18:02 PM

Telling the Stories of a 175-Year-Old School

For its 175th Anniversary, the Swanson School of Engineering Tells its Story Through its Alumni

The story of an engineering school is the story of the thousands of students who walked its halls, who learned and experienced and grew into professionals who would leave their mark on the world. 

At the University of Pittsburgh, the stories of countless students over 175 years comprise the history of the Swanson School of Engineering. The 175th Anniversary Oral History Project, led by a small team of faculty, staff, and graduate students from the Swanson School and Department of English, provides an auditory window into 40 stories thus far—and growing.

“It’s amazing thinking about the little moments in history that might otherwise be lost,” said  Erin Anderson, who is an audio producer, documentary artist and assistant professor in Pitt’s Writing Program and part of the team. “That’s what oral history does really well.”

The idea was sparked when Mary Bestefield-Sacre, associate dean for academic affairs and Nickolas A. DeCecco Professor at the Swanson School, and Distinguished Service Professor and Interim Chair of the Department of Industrial Engineering Larry Shuman encountered Anderson’s work through an audio installation at the ACCelerate Creativity and Innovation Festival at the Smithsonian Museum of Natural History in D.C.

“It was serendipitous—Larry and I were trying to find a way to capture and share the great stories of our alumni when we came across Erin’s work,” said Bestrefield-Sacre. “There were a lot of alumni who wanted to donate their time and their stories, and those stories are history we cannot lose.”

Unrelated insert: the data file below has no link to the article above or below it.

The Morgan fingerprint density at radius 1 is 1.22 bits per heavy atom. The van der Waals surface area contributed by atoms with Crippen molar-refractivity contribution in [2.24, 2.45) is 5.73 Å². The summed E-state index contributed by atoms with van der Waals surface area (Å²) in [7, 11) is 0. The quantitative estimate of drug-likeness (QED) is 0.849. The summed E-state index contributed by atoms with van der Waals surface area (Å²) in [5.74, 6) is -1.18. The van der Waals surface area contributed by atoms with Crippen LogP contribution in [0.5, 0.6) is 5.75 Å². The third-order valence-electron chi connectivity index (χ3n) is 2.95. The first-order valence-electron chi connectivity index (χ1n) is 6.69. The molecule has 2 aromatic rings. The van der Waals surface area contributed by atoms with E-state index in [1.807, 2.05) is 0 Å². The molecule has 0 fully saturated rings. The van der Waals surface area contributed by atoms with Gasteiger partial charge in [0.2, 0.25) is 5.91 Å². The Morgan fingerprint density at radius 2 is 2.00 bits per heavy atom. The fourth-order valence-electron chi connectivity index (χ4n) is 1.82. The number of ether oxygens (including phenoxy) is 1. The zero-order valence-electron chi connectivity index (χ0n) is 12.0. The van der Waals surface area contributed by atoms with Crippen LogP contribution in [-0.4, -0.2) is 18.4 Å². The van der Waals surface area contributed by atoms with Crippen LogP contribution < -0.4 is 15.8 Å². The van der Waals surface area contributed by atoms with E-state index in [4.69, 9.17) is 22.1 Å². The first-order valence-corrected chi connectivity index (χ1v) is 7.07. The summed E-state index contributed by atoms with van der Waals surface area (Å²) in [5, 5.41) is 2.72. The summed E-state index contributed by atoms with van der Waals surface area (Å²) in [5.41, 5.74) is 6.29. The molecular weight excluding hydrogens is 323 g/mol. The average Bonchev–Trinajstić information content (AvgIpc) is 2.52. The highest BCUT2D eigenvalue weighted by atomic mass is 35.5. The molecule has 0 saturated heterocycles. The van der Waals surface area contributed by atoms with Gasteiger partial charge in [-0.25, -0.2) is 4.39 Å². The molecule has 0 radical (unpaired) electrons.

Anderson worked with MFA students in Pitt’s English Department—Noelle Mateer, Susan Scott Peterson and Joshua Palmer—to find and record stories from alumni near and far. When the project began in January 2020, the group was prepared to travel the country to meet with alumni in person and record their tales. The pandemic, however, upended those plans, and the team had to radically change directions.

“When it seemed like it was going to only be a few weeks, we wanted to wait and see. We had just gotten all new equipment and were ready to go,” said Anderson. “But at a certain point, we knew we needed to do something else.” 

Though the conversations had to take place over Zoom and cell phones, rather than in living rooms, the interviews still felt intimate. The questions meandered throughout the alumni’s time at Pitt and in their later careers, but they almost always began at the very beginning.

“We started with their early life—parents, childhood, everything,” said Anderson. “It took people a little aback.” 

The lengthy interviews—some lasting over three hours—will all be donated to the Pitt Archives. But the edited vignettes that distill the conversation, dropping the listener right into the center of the story and artfully letting it unfold, are housed on the Swanson School website.

Among them:

Marvin Perry Jones (‘59), who came to Pitt from rural Virginia, where he was born in 1934 and grew up on his grandfather’s farm dreaming of someday flying airplanes.


Distinguished Professor Anna Balazs, who was born in Budapest, Hungary in 1953 and fled the country with her parents in 1956 when Russian tanks invaded Budapest during the Hungarian Revolution. 


Elayne Arrington, the first Black woman to graduate from the University of Pittsburgh’s School of Engineering with a degree in aeronautical engineering.


John Swanson (‘66), the Swanson School’s namesake, who began his engineering career at Westinghouse, where he worked on the NERVA nuclear rocket program and learned computer programming—a skill he would apply to his PhD dissertation research in applied mechanics at Pitt in the late 1960s. 


Carol Christobek (‘77), who was named “Man of the Year” by the Omicron Delta Kappa honor society.


Thanks to the Art of the Interview class led by Anderson, the stories of graduating seniors will soon join the collection. Anderson’s students, primarily English writing majors, were paired with graduating engineering students from across the engineering disciplines to capture their stories for posterity. The full interviews will be housed in the archives, and the finished vignettes will be added to the Swanson School website alongside the alumni and faculty stories.

“Listening to all of these stories, you just realize how much has changed, how far we’ve come as an engineering school, and as engineers,” said Besterfield-Sacre. “I look forward to the incredible tales our current and future students will add to our collective story.”